If you currently use APSW with Python 2/early Python 3, then you will want to pin the APSW version to 3.37. You will still be able to use this version of APSW with future versions of SQLite (supported till 2050). But new C level APIs won't be covered. The last C level API additions were 3.36 in June 2021 adding serialization and 3.37 in December 2021 adding autovacuum control
What does APSW support now ...
APSW supports every Python version 2.3 onwards (released 2003). It doesn't support earlier versions as there was no GIL API (needed for multi-threading support).
The downloads for the prebuilt Windows binary gives an idea of just how many Python versions that is (15). (Python 3.0 does actually work, but is missing a module used by the test suite.)
Each release does involve building and testing all the combinations of 15 Python versions, 32 and 64 bit environment, and both UCS2 and UCS4 Unicode size for Python < 3.3, on multiple operating systems.
There are ~13k lines of C code making up APSW, with ~7k lines of Python code making up the test suite. It is that test suite that gives the confidence that all is working as intended.
... and why?
I wanted to make sure that APSW is the kind of module I would want to use. The most frustrating thing as a developer is that you want to change one thing (eg one library) and then find that forces you to change the versions of other components, or worse the runtime and dev tools (eg compiler).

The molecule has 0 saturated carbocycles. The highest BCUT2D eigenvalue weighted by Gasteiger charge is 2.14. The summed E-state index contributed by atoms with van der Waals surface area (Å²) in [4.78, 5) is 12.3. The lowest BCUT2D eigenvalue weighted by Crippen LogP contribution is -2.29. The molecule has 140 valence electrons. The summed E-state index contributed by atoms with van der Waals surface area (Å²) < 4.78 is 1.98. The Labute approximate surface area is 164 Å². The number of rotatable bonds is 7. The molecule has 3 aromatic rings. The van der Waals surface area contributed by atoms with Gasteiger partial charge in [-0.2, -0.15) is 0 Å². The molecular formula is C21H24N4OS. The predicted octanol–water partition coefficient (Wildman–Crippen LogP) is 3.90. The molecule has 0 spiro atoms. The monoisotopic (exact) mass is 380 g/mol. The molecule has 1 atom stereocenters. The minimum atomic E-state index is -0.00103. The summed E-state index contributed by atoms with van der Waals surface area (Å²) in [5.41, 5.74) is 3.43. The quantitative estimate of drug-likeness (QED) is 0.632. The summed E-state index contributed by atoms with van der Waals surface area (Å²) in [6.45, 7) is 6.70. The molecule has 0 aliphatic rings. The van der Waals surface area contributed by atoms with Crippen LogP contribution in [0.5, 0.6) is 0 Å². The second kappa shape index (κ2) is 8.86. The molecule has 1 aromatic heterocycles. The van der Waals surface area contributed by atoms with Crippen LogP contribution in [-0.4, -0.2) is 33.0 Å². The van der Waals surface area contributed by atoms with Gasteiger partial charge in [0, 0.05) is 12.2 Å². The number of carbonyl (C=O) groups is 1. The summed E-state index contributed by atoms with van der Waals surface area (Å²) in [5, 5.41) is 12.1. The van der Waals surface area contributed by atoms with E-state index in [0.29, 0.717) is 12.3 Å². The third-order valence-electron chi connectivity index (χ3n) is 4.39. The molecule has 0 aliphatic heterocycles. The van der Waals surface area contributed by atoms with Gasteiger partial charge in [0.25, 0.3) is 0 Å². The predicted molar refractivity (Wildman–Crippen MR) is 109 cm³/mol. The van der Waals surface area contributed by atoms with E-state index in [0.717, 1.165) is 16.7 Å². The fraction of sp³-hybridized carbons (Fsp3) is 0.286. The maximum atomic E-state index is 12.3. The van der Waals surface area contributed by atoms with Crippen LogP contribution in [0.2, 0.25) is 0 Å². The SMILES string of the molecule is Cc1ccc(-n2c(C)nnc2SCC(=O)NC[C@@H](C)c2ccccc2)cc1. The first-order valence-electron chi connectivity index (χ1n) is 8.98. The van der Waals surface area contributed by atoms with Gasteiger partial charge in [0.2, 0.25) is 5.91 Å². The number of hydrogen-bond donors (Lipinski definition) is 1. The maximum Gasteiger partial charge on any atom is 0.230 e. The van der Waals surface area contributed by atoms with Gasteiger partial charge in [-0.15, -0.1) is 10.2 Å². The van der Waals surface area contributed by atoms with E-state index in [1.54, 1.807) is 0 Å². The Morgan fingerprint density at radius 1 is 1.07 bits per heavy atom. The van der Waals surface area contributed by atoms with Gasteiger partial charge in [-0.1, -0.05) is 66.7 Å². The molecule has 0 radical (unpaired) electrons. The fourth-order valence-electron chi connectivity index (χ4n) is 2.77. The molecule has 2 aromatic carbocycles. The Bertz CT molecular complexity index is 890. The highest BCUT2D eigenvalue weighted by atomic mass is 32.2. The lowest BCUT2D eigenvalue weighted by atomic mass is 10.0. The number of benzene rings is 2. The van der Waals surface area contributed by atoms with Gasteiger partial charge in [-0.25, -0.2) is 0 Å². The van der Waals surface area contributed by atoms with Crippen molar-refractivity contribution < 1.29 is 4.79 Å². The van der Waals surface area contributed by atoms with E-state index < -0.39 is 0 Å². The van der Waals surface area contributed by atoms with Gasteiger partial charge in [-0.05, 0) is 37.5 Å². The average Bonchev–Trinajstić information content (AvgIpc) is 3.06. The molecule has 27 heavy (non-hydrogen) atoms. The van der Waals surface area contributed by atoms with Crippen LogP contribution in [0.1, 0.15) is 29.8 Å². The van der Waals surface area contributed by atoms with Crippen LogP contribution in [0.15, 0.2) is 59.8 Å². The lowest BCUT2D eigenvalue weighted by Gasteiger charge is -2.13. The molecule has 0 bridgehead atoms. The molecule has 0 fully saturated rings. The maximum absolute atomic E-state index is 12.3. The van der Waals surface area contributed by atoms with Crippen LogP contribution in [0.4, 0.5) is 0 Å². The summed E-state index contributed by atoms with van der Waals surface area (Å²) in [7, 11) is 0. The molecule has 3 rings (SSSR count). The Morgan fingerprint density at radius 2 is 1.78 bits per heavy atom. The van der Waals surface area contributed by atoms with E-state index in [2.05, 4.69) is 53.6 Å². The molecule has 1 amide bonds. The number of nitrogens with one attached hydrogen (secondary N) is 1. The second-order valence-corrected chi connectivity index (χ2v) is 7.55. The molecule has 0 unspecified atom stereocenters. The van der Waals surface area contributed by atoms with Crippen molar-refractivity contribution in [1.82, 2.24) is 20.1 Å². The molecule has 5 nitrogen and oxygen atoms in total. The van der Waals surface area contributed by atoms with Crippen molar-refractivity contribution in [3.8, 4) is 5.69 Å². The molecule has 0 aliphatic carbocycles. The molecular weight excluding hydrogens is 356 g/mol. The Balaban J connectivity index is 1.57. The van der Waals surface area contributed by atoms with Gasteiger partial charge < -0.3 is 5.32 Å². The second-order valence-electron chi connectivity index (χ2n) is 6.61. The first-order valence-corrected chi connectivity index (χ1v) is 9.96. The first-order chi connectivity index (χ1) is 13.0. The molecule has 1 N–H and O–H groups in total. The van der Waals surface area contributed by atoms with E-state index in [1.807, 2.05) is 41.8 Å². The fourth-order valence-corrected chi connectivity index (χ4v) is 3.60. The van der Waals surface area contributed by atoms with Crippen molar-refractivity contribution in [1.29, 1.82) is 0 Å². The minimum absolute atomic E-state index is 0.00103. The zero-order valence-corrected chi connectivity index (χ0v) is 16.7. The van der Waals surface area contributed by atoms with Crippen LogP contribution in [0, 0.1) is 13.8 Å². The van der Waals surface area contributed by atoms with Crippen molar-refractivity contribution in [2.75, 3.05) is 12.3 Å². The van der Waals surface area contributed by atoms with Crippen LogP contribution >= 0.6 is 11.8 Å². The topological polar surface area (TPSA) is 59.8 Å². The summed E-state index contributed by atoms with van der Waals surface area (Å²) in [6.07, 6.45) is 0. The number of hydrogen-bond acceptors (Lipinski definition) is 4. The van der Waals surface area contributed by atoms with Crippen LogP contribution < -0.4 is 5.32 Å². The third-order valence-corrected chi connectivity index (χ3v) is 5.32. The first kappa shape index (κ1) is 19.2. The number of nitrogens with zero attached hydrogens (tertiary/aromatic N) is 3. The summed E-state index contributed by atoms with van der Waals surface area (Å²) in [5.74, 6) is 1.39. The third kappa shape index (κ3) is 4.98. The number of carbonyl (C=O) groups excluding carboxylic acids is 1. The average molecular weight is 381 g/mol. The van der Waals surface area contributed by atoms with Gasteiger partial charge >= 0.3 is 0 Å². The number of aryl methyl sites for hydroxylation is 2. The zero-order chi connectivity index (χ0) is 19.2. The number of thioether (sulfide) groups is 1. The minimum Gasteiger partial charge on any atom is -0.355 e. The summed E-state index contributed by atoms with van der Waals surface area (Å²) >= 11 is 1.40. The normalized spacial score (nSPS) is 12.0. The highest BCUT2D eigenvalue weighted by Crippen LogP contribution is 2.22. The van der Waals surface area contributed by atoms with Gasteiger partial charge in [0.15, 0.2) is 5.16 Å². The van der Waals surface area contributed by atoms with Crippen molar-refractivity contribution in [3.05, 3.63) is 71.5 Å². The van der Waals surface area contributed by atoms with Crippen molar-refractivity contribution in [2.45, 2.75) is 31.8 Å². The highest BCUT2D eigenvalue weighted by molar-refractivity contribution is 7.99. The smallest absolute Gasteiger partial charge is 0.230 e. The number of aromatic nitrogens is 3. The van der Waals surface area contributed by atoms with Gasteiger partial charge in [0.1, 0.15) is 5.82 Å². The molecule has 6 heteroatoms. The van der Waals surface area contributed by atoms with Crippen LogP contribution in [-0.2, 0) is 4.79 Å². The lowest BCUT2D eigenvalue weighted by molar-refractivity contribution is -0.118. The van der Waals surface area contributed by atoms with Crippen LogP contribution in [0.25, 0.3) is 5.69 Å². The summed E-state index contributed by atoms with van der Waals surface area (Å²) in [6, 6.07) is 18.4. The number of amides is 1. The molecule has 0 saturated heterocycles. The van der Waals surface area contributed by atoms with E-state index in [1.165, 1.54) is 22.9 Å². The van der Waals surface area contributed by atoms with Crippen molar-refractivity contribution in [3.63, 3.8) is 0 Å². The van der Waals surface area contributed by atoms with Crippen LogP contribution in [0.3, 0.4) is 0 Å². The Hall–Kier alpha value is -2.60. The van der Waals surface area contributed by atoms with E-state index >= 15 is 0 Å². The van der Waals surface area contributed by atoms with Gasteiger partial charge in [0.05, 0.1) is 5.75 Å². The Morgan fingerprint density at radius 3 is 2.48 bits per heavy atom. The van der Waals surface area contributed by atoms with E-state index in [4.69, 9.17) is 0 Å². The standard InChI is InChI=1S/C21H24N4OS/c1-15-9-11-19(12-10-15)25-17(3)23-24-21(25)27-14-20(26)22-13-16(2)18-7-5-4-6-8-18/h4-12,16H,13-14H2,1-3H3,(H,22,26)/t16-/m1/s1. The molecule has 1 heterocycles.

- I never made the guarantee, but it turned out to be:
You can change the APSW (and SQLite) versions, and nothing else. No other changes will be required and everything will continue to work, probably better.
This would apply to any project otherwise untouched since 2004!
There are two simple reasons:
- Because I could - I do software development for a living, and not breaking things is a good idea (usually)
- I would have to delete code that works
What happens next?
I am going to delete code that works, but it is mainly in blocks saying doing one thing for Python 2, another for early Python 3, and another for current Python 3.
My plan is to incrementally remove Python 2/early 3 code from the Python test suite and the C code base together, while updating documentation (only Python 3 types need to be mentioned). The test suite and coverage testing will hopefully catch any problems early.
I will be happy that the code base, testing, documentation, and tooling will all become smaller. That makes things less complex.
The hardest part of porting APSW from Python 2 to 3 was the test suite which had to remain valid to both environments. For example it is easy to create invalid Unicode strings in Python 2 which I had to make sure the test suite checked.
It was about 10 times the amount of work making the Python test suite code changes, vs the C level API work. Python 3 wasn't that much different in terms of the C API (just some renaming and unification of int and long etc).